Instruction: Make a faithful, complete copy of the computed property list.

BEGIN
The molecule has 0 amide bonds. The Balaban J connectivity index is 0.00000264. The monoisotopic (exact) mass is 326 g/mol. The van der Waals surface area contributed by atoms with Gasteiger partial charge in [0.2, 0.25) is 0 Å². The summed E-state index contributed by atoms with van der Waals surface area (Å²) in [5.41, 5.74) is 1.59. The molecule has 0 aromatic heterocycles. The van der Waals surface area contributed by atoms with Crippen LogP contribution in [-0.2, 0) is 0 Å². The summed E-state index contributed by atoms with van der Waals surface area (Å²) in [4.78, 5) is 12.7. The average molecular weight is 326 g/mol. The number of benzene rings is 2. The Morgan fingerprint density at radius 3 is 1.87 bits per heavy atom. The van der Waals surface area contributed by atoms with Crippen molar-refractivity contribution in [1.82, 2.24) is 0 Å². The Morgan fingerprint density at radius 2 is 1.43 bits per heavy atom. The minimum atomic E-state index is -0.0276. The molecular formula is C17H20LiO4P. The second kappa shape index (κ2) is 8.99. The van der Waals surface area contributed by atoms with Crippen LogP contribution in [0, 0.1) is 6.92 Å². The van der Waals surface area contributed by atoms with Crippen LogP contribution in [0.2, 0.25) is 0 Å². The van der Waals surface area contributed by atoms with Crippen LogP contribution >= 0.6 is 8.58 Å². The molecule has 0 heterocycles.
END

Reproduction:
The molecule has 0 amide bonds. The Balaban J connectivity index is 0.00000264. The monoisotopic (exact) mass is 326 g/mol. The van der Waals surface area contributed by atoms with Gasteiger partial charge in [0.2, 0.25) is 0 Å². The summed E-state index contributed by atoms with van der Waals surface area (Å²) in [5.41, 5.74) is 1.59. The molecule has 0 aromatic heterocycles. The van der Waals surface area contributed by atoms with Crippen LogP contribution in [-0.2, 0) is 0 Å². The summed E-state index contributed by atoms with van der Waals surface area (Å²) in [4.78, 5) is 12.7. The average molecular weight is 326 g/mol. The number of benzene rings is 2. The Morgan fingerprint density at radius 3 is 1.87 bits per heavy atom. The van der Waals surface area contributed by atoms with Crippen molar-refractivity contribution in [1.82, 2.24) is 0 Å². The Morgan fingerprint density at radius 2 is 1.43 bits per heavy atom. The minimum atomic E-state index is -0.0276. The molecular formula is C17H20LiO4P. The second kappa shape index (κ2) is 8.99. The van der Waals surface area contributed by atoms with Crippen LogP contribution in [0, 0.1) is 6.92 Å². The van der Waals surface area contributed by atoms with Crippen LogP contribution in [0.2, 0.25) is 0 Å². The van der Waals surface area contributed by atoms with Crippen LogP contribution >= 0.6 is 8.58 Å². The molecule has 0 heterocycles.